During the course of troubleshooting and repairing refrigeration systems, there are times when refrigeration technicians need to work in extremely cold environments for extended periods of time. When working in these conditions, it is important to be conscious of the temperature and the working environment.
According to the Occupational Safety and Health Association (OSHA), cold stress is a condition that occurs when the body can no longer maintain a normal temperature. This can lead to a serious injury. In a cold environment, most of the body’s energy is used to maintain its internal core temperature. Over time, the body will begin to shift blood flow from the hands, feet, arms, legs, and outer skin to the chest and abdomen. This shift allows the extremities to cool rapidly and increases the risk of frostbite, hypothermia, and possibly trench foot.
OSHA provides the following information about these three conditions resulting from cold stress:
Frostbite is caused by freezing of the skin and underlying tissues. The lower the temperature, the more quickly frostbite will occur. Frostbite typically affects the feet and hands, and amputation may be required in severe cases.
Hypothermia occurs when body heat is lost faster than it can be replaced. The normal body temperature of 98.6°F drops to less than 95°. Hypothermia most often occurs at very cold temperatures, but it can happen even at cool temperatures (above 40°) if a person becomes chilled from rain, sweat, or submersion in cold water.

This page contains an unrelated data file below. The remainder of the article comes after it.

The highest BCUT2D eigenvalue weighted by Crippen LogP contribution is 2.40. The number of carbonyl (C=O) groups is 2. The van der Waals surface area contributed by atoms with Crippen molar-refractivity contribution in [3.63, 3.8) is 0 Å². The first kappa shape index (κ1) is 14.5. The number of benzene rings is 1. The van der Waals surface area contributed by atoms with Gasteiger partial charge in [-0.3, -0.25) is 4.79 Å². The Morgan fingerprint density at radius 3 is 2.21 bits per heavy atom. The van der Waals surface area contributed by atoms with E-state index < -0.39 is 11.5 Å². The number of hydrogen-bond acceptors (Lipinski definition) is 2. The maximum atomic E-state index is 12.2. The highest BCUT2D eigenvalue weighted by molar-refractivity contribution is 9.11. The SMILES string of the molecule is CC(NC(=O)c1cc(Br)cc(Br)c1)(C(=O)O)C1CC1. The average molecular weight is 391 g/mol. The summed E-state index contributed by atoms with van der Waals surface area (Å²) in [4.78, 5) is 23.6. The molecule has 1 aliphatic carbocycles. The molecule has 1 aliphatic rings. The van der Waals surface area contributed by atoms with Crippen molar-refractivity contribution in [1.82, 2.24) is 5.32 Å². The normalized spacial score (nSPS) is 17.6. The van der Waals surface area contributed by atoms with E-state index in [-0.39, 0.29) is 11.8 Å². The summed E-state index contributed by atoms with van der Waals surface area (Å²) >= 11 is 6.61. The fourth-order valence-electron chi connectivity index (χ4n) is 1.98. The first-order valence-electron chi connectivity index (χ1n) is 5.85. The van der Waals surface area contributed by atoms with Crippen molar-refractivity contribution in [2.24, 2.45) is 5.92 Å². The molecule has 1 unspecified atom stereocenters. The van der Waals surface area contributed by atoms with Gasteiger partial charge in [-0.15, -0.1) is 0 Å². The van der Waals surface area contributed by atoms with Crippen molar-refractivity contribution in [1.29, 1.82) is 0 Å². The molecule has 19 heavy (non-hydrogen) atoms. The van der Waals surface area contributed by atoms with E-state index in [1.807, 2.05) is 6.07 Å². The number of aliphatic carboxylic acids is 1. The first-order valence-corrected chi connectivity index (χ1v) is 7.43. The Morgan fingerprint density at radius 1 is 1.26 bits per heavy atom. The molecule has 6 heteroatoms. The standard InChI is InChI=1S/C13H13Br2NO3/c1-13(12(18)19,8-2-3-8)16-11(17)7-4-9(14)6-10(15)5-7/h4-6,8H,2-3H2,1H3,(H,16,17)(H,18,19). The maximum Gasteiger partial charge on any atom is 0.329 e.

Trench foot or immersion foot is caused by prolonged exposure to wet and cold temperatures. It can occur at temperatures as high as 60° if the feet are constantly wet. Nonfreezing injury occurs because wet feet lose heat 25 times faster than dry feet. To prevent heat loss, the body constricts the blood vessels to shut down circulation in the feet. The skin tissue begins to die due to a lack of oxygen and nutrients and the buildup of toxic products.
Dressing appropriately for all weather conditions is extremely important in preventing cold stress. The type of fabric worn can make a difference. For example, cotton loses its insulation value when it becomes wet while wool, silk, and most synthetics retain their insulation. The following are recommendations for working in cold environments:
- Wear at least three layers of loose-fitting clothing: an inner layer of wool, silk, or synthetic to keep moisture away from the body; a middle layer of wool or synthetic to provide insulation even when wet; and an outer wind- and rain-protection layer that allows some ventilation to prevent overheating;
- Wear a hat or hood to help keep your entire body warm. Hats reduce the amount of body heat that escapes from your head;
- Have a knit mask ready to cover your face and mouth, if needed;
- Use insulated gloves to protect your hands (water resistant if necessary); and
- Wear insulated and waterproof boots (or other footwear).
Working on refrigeration systems can be hazardous at times — working safely should always come first, and that includes taking steps to prevent cold stress. Don’t ever attempt to make a repair when in an unsafe situation. Remember: safety first, no exceptions.
Publication date: 2/5/2018